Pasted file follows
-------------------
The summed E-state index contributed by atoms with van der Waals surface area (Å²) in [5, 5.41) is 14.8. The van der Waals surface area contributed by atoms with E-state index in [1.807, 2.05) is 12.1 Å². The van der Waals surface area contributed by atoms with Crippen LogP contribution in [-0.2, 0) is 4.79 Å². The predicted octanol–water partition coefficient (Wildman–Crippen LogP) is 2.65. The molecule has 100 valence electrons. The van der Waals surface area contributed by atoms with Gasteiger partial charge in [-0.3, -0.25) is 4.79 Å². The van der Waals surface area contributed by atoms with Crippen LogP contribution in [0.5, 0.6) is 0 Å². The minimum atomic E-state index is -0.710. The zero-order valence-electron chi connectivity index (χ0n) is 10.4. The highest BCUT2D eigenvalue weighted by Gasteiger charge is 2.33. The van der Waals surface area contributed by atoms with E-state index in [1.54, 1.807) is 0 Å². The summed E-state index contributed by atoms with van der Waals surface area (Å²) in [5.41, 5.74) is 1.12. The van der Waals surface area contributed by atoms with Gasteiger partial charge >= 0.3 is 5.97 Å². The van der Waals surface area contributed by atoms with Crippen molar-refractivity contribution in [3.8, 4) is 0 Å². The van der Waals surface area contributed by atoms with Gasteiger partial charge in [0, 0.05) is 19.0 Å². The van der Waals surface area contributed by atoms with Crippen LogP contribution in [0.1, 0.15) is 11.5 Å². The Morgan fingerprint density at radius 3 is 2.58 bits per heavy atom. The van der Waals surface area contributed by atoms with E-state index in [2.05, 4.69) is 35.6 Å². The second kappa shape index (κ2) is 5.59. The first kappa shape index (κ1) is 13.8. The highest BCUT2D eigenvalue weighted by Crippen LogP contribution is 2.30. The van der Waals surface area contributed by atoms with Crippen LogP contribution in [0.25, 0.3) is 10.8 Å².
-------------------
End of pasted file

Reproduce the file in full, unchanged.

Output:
The summed E-state index contributed by atoms with van der Waals surface area (Å²) in [5, 5.41) is 14.8. The van der Waals surface area contributed by atoms with E-state index in [1.807, 2.05) is 12.1 Å². The van der Waals surface area contributed by atoms with Crippen LogP contribution in [-0.2, 0) is 4.79 Å². The predicted octanol–water partition coefficient (Wildman–Crippen LogP) is 2.65. The molecule has 100 valence electrons. The van der Waals surface area contributed by atoms with Gasteiger partial charge in [-0.3, -0.25) is 4.79 Å². The van der Waals surface area contributed by atoms with Crippen LogP contribution in [0.5, 0.6) is 0 Å². The minimum atomic E-state index is -0.710. The zero-order valence-electron chi connectivity index (χ0n) is 10.4. The highest BCUT2D eigenvalue weighted by Gasteiger charge is 2.33. The van der Waals surface area contributed by atoms with E-state index in [1.54, 1.807) is 0 Å². The summed E-state index contributed by atoms with van der Waals surface area (Å²) in [5.41, 5.74) is 1.12. The van der Waals surface area contributed by atoms with Gasteiger partial charge >= 0.3 is 5.97 Å². The van der Waals surface area contributed by atoms with Crippen molar-refractivity contribution in [3.8, 4) is 0 Å². The van der Waals surface area contributed by atoms with Gasteiger partial charge in [0, 0.05) is 19.0 Å². The van der Waals surface area contributed by atoms with Crippen LogP contribution in [0.1, 0.15) is 11.5 Å². The Morgan fingerprint density at radius 3 is 2.58 bits per heavy atom. The van der Waals surface area contributed by atoms with E-state index in [2.05, 4.69) is 35.6 Å². The second kappa shape index (κ2) is 5.59. The first kappa shape index (κ1) is 13.8. The highest BCUT2D eigenvalue weighted by Crippen LogP contribution is 2.30. The van der Waals surface area contributed by atoms with Crippen LogP contribution in [0.25, 0.3) is 10.8 Å².